Hadot (1995:265-266) continues: wisdom “was a way of life which brought peace of mind (ataraxia), inner freedom (autarkeia), and a cosmic consciousness. First and foremost, philosophy presented itself as a therapeutic, intended to cure mankind’s anguish” (1995:265-266). Note that wisdom, in the context of philosophy as a way of life, does not denote a state of ‘knowing everything’; quite contrarily, wisdom in this context is “a way of life” with specific characteristics: a way of life where the practitioner manifests “peace of mind”, “inner freedom” (or inner peace), and “cosmic consciousness” – and in this manner “mankind’s anguish” is cured. I will address the themes of peace of mind and inner freedom/peace, as well as the cure of “mankind’s anguish”, chronologically in this chapter. Hadot touches upon the idea of cosmic consciousness first. In the following, he (1995:266) paints the ancient philosophical endeavour, which is to say an endeavour to live in a manner whereby wisdom can be accommodated as a way of life, with brushstrokes of inherent value, quoting Xenocrates and Epicurus (Ibid): “We must not suppose that any other object is to be gained from the knowledge of the phenomena of the sky … than peace of mind and a sure confidence” – note here the lack of an immediate conclusion regarding what a person should do with the objects constituting their environment; there is not even a hint of instrumentality here. Furthermore, rather than have dominion over the non-human world, the ancient philosophical disposition is one wherein human beings are seen as part of the cosmos: by “‘cosmic consciousness’, we mean the consciousness that we are a part of the cosmos, and the consequent dilation of our self throughout the infinity of universal nature” (Ibid). These ideas speak directly for the Prometheus/Orpheus dichotomy I have developed in this study, aligning philosophy as a way of life with the Orphic attitude. I have already quoted Philo saying that lovers of wisdom observe nature for the inherent value of nature, and in the above extracts the same sense of inherent value comes through: “We must not suppose that any other object is to be gained… than peace of mind and a sure confidence”. This outcome may, for now, seem Promethean due to the human being ‘benefiting’ via this relationship between herself and the cosmos, but the definition of cosmic consciousness in the above extract immediately re-positions the human being on a ‘horizontal’ platform of being: “the consciousness that we are a part of the cosmos, and the consequent dilation of our self throughout the infinity of universal nature” (my emphasis) – this may as well be an Orphic slogan. In sub-section 188.8.131.52 it will become even clearer that this outcome of peace of mind or inner peace is anything but a selfish anthropocentric goal. In fact, it is commensurate with what is today called ‘posthumanism’ (Braidotti 2013), or the growing awareness – in the light of discoveries in the biological sciences, among others – that humans are not the centre of the universe, but exist instead on a spectrum of intelligent life forms.
The centralisation of cosmic consciousness in the context of philosophy as a way of life is focused on again by Hadot (Ibid), who quotes Epicurus’ disciple Metrodorus on this important point: “Remember that, although you are mortal and have only a limited life-span, yet you have risen, through the contemplation of nature, to the infinity of space and time, and you have seen all the past and all the future”; and also Marcus Aurelius: “The rational soul … travels through the whole universe and the void that surrounds it … it reaches out into the boundless extent of infinity, and it examines and contemplates the periodic rebirth of all things”. After quoting Metrodorus and Marcus Aurelius, Hadot (Ibid) makes another observation reinforcing philosophy as a way of life as being considerably Orphic in character: “At each instant, the ancient sage was conscious of living in the cosmos, and he placed himself in harmony with the cosmos” (Ibid). Being in harmony with the cosmos – this is a powerful phrase, another slogan for the Orphic attitude. And this notion – of philosophy as an Orphic way of life – appears later on (1995:273) in Hadot’s essay again:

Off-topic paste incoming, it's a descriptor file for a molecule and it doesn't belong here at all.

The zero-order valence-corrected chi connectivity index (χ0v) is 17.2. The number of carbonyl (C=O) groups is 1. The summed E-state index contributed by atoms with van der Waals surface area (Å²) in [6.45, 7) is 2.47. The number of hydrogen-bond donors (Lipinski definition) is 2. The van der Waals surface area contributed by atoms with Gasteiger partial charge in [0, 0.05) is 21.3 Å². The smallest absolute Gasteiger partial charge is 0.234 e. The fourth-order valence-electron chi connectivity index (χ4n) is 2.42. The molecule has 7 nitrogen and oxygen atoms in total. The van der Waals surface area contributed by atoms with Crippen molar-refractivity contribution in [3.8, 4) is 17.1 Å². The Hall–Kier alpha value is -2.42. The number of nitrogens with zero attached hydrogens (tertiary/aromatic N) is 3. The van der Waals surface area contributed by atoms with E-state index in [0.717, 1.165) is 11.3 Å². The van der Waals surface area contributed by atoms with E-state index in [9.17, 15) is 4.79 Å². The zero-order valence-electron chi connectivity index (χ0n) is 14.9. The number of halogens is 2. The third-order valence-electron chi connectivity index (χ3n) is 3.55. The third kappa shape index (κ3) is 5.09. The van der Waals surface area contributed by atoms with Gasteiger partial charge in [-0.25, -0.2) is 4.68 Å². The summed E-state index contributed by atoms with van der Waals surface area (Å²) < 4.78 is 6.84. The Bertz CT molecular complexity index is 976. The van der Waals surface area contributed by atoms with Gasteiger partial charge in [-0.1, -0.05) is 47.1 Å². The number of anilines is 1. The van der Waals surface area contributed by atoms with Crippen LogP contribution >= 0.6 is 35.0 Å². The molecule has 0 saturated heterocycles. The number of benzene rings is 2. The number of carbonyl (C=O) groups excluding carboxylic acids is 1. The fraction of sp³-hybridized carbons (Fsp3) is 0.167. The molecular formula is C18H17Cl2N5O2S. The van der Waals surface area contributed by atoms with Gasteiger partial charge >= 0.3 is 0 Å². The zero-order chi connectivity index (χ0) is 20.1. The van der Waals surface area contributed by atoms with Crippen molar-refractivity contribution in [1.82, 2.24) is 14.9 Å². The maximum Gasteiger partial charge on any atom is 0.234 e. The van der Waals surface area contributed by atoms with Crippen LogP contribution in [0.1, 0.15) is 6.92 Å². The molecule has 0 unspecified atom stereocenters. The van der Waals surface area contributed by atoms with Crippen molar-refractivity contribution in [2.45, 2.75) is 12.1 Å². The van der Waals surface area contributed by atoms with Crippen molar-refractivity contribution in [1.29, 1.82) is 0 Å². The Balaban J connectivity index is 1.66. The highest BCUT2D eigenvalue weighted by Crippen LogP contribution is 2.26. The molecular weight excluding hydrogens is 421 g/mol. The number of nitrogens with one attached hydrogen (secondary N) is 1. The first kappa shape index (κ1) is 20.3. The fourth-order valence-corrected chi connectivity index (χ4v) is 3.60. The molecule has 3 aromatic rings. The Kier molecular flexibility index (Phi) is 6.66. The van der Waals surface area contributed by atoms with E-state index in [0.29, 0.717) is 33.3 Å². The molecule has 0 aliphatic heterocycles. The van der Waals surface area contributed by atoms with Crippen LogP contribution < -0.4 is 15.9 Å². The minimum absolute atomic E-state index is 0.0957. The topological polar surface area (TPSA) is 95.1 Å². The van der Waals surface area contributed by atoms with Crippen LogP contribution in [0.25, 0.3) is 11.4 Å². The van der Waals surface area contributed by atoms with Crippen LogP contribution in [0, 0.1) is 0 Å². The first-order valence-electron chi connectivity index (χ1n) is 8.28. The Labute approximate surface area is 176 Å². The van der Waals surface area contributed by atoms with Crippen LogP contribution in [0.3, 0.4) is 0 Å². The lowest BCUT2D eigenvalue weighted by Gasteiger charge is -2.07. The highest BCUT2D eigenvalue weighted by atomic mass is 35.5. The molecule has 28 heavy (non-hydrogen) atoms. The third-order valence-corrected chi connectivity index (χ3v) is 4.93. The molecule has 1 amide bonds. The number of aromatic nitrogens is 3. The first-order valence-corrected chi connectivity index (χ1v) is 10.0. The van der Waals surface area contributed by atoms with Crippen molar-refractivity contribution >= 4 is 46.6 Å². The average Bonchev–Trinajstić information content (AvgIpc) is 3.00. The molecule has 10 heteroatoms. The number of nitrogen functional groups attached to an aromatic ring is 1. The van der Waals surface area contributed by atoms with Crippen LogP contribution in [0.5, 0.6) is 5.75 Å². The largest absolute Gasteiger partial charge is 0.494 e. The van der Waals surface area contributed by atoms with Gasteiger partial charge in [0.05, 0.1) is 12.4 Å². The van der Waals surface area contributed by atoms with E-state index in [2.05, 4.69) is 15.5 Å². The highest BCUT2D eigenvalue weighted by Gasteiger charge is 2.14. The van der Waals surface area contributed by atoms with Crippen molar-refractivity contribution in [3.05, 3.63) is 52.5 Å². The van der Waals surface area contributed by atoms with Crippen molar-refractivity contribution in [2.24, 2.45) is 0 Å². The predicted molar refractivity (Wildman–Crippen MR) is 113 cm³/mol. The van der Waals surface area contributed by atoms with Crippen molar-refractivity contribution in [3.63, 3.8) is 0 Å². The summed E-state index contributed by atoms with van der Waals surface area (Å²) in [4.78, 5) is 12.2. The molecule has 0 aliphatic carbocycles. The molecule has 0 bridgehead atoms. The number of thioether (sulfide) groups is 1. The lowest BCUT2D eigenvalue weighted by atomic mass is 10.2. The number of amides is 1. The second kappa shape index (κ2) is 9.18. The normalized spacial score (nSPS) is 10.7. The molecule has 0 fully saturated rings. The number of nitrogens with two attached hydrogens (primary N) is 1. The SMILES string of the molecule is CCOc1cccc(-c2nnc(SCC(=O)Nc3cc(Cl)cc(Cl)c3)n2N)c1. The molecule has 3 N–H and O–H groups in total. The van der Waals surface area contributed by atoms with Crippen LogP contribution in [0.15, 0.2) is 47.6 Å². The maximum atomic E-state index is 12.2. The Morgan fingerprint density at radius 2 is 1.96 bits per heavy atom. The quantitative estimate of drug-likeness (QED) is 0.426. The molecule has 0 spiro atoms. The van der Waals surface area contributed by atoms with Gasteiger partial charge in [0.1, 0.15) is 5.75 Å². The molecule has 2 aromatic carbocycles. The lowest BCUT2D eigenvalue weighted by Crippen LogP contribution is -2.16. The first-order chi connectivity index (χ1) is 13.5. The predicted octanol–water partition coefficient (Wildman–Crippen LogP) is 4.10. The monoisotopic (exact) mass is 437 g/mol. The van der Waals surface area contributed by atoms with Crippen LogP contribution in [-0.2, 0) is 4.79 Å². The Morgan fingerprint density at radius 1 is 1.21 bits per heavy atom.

Philosophy in antiquity was an exercise practiced at each instant. It invites us to concentrate on each instant of life, to become aware of the infinite value of each present moment, once we have replaced it within the perspective of the cosmos. The exercise of wisdom entails a cosmic dimension. Whereas the average person has lost touch with the world, and does not see the world qua world, but rather treats the world as a means of satisfying his desires, the sage never ceases to have the whole constantly present to mind. He thinks and acts within a cosmic perspective. He has the feeling of belonging to a whole which goes beyond the limits of his individuality.
I have made my point and supported it with numerous references to Hadot’s text, and Hadot in turn referenced ancient philosophers: philosophy as a way of life resonates with the Orphic attitude, especially insofar as philosophy as a way of life is a manifestation of cosmic consciousness where the human being is an interconnected part of an intricate whole, each part of which is inherently valuable. And this message resonates with the Orphic attitudes explored in Chapter 5, and in Chapter 6 permaculture was shown to be a design system largely premised on the notion of interconnection. Perhaps now Mollison’s use of the phrase, ‘philosopher-gardeners’, quoted in Chapter 6, makes a lot more sense.
In the most recent observations I have quoted from Hadot, attention is drawn to two kinds of perception of the world. One is glimpsed in the phrase “the average person… treats the world as a means of satisfying his desires” – this treatment of the world is predicated on an instrumental approach to ‘objects’ in the cosmos, an approach that has been equated with the reduction of nature into a standing reserve of resources to be dissected for human purposes, which is part of the Promethean approach to the cosmos (see Chapter 3). The other relationship to the world to which Hadot refers – thinking and action “within a cosmic perspective” – is respectful of the synergy of the totality that is the cosmos and all its diversity. Hadot (1995:273-274) does further address some differences between these two perspectives in the chapter Philosophy as a Way of Life, but I find that some of his comments from the chapter The Sage and the World to address the differences in a manner that resonates appropriately with concepts that have already been encountered in this study so far. Attention to these differences furthermore is useful in gearing up to discussing further the nature of the transformation relevant to philosophy as a way of life, a transformation that I will argue is immensely powerful for the individual and the ‘collective ecological organism’ in the context of the ecological crisis.
 I make this comment in light of a decade of teaching or lecturing philosophy to students.
 The Sage and the World is chapter 10 while Philosophy as a Way of Life is Chapter 11.